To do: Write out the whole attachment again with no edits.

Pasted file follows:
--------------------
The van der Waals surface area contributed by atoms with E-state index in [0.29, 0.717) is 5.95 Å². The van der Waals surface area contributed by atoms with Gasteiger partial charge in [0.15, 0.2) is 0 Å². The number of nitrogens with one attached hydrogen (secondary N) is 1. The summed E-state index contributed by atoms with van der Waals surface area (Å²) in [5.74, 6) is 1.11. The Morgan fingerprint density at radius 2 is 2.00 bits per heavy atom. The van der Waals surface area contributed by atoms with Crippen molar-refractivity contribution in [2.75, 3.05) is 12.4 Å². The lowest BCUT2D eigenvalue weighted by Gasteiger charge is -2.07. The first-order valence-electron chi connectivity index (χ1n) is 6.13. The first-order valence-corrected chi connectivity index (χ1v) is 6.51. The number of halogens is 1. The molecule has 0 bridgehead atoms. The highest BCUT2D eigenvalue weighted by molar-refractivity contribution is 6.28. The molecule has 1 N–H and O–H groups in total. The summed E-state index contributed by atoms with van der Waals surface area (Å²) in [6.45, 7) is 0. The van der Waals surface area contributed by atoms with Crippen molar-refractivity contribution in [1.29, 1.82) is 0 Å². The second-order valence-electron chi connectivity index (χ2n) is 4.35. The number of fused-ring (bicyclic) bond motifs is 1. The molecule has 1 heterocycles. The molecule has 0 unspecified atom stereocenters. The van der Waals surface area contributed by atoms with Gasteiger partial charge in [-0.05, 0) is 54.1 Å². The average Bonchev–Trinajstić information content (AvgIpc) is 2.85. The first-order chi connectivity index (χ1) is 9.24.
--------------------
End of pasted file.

The van der Waals surface area contributed by atoms with E-state index in [0.29, 0.717) is 5.95 Å². The van der Waals surface area contributed by atoms with Gasteiger partial charge in [0.15, 0.2) is 0 Å². The number of nitrogens with one attached hydrogen (secondary N) is 1. The summed E-state index contributed by atoms with van der Waals surface area (Å²) in [5.74, 6) is 1.11. The Morgan fingerprint density at radius 2 is 2.00 bits per heavy atom. The van der Waals surface area contributed by atoms with Crippen molar-refractivity contribution in [2.75, 3.05) is 12.4 Å². The lowest BCUT2D eigenvalue weighted by Gasteiger charge is -2.07. The first-order valence-electron chi connectivity index (χ1n) is 6.13. The first-order valence-corrected chi connectivity index (χ1v) is 6.51. The number of halogens is 1. The molecule has 0 bridgehead atoms. The highest BCUT2D eigenvalue weighted by molar-refractivity contribution is 6.28. The molecule has 1 N–H and O–H groups in total. The summed E-state index contributed by atoms with van der Waals surface area (Å²) in [6.45, 7) is 0. The van der Waals surface area contributed by atoms with Crippen molar-refractivity contribution in [1.29, 1.82) is 0 Å². The second-order valence-electron chi connectivity index (χ2n) is 4.35. The number of fused-ring (bicyclic) bond motifs is 1. The molecule has 1 heterocycles. The molecule has 0 unspecified atom stereocenters. The van der Waals surface area contributed by atoms with Gasteiger partial charge in [-0.05, 0) is 54.1 Å². The average Bonchev–Trinajstić information content (AvgIpc) is 2.85. The first-order chi connectivity index (χ1) is 9.24.